- After trying a bunch of nonalcoholic beers, I blind taste-tested six nonalcoholic wines and wine alternatives during Dry January.
- Although I had been told nonalcoholic wine could taste pretty bad, I was not expecting just how terrible some of them were. Many didn’t even come close to imitating a glass of wine.
- However, the nonalcoholic sparkling wine was actually really good, and incredibly close to the real thing.
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After taste-testing a bunch of alcohol-free and nonalcoholic beers in honour of Dry January, it was only fair to give wines a go. I am a big wine drinker, and would have a couple of glasses each week to relax with or catch up with friends over. My usual order is something dry, light, and if I am driving afterward, topped up with soda water.
I know that if I was to give up alcohol for whatever reason, I’d miss wine the most – I’ve come to now realise wine is a large part of my social rituals.
I tested out an assortment of six nonalcoholic and low-alcohol wines, and wine alternatives. I’ve been told that nonalcoholic wines, for the most part, are unpalatable, which is why I threw in a couple of replacement options that could hit the spot that drinking wine occupies. Dry January is a long and arduous month for some, so it’s good to have choice.
Overall, the red and white wines I tasted were quite bad, but could appeal to some if they had time to experiment with serving ideas (frozen berries in the rosé could work). Out of the bunch, it was a light sparkling wine that came out on top.
With the help of my editor taking pictures and setting up the blind tasting, we followed the same analytical process as was used when taste-testing nonalcoholic beers.
I also refrigerated the drinks this time.
I went in with six options to try if you’re a wine-lover and are curious about the nonalcoholic options.
Obviously it was going to be a little easier to identify which one was which in this highly scientific experiment as the colours were all so different.
However, I didn’t see my editor pour out each drink, so there was a chance at this point that the mead could have been a reddish colour and I’d have been none the wiser. Having refrigerated all but one of drinks, the temperature also gave a little hint as to what it was.
Contestant number one.
On sight, it looked like a British soft drink called Ribena (a flavored cordial mixed with water).
The colour was standard red wine (ish) and didn’t have a thin, watery consistency which is quite a positive if you’re a sophisticated adult in a serious setting who doesn’t want to look like they’re drinking a kid’s drink.
This glass was cold, so I knew immediately it wasn’t the alcohol-free red wine (which I did not chill). It had a really strong oaky smell.
The smell translated into the taste of the drink. It was quite a grown-up taste with the strong smoky taste and notes of berry fruits.
My first thought was that it tasted like the inside of what a Catholic church smells like – mainly incense. The woody, smoky flavour was the dominant tone of this drink, but was not unpleasant.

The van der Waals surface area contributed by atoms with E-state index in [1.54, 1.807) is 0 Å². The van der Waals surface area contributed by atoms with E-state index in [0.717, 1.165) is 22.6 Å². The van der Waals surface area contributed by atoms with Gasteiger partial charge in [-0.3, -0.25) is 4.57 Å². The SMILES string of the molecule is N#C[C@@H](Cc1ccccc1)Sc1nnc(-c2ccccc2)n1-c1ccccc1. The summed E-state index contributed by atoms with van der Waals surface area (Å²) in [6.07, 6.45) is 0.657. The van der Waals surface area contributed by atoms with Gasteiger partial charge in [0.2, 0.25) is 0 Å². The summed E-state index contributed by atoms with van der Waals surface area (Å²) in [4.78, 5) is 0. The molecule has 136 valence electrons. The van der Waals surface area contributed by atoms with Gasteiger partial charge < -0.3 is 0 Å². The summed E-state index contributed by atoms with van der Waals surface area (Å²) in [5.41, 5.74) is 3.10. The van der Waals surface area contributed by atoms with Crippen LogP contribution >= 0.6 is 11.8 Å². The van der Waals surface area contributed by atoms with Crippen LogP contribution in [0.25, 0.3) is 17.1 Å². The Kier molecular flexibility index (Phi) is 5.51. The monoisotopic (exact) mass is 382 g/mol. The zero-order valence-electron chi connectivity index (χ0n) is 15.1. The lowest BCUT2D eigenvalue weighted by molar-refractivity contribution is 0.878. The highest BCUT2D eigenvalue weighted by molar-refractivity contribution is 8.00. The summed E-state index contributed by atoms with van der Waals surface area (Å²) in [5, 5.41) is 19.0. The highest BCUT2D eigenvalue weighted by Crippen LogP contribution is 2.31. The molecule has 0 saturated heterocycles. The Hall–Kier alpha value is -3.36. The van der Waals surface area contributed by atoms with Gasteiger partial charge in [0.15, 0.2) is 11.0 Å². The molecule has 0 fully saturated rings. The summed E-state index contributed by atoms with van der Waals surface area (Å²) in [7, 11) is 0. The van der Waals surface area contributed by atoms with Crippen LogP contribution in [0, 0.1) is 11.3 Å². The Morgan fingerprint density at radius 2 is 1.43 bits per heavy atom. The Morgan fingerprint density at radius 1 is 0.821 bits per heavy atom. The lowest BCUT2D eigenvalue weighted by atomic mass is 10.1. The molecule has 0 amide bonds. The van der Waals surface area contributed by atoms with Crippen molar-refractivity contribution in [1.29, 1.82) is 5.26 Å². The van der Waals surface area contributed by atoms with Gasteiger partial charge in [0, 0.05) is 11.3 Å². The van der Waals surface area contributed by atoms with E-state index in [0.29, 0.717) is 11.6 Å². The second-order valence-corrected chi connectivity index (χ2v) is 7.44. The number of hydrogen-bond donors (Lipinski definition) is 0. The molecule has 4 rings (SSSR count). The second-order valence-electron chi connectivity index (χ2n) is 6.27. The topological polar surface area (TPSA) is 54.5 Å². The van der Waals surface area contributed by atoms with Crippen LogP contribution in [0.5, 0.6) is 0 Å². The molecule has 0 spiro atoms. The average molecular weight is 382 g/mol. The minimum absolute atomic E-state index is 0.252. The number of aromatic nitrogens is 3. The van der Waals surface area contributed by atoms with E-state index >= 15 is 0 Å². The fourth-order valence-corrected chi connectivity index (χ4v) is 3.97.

It felt as though this beverage had been designed to be sipped slowly at a stand-up drinks party while nibbling on delicate canapés. This is not a drink you want to swig back in a couple of glugs.
It was actually a non-alcoholic aperitif from Aecorn, the “Aromatic” flavour. Even the bottle felt like a proper grown-up one, with metallic gold accents and a stylish acorn leaf design.
Although not marketed as anything close to a wine, this drink could be a great alternative if you’re after an alcohol-free beverage that carries some complexity that a normal red wine can give.
I looked closer at the serving suggestion on the bottle and it recommends enjoying this drink over ice with a splash of tonic or sparkling water. I put it in the fridge but did not follow the rest of the instructions, which would have probably bumped the score up. However, this drink did feel a bit too mature for my tastes for me to happily go back to.
Me and you, number two.
I was 98% sure this was the rosé. It was cold, and it looked like the cheap kind of rosé you’d knock back in the park on a summer’s day.
Number two also smelled like cheap rosé and brought back some hazy sun-soaked memories.
Not surprisingly, it tasted like bargain rosé too.
Even though this wine had zero alcohol in it, the flavours were really stirring up a reaction in my brain. Almost like it was presenting a ‘look what happened last time you drank rosé that tasted like this’ and preparing itself for a chronic headache in a few hours.
Torres Natureo De-Alcoholised Spanish rosé wine was number three.
The bottle and label of this drink looked great actually, and at a glance, I don’t think anyone would realise it was non-alcoholic. I didn’t find it to be an enjoyable drink, but it definitely had that genuine cheap rosé wine flavour.
When drinking it, my body was almost anticipating the wince from the alcohol, but it never came as it was booze-less. Maybe if you jazzed it up with ice cubes and some frozen berries, this could be better.
Hello, number three. Please be delicious.
It looked like a white wine and had a nice colour.
Again, the smell was evoking low-price wine vibes. Quite vinegary and tart.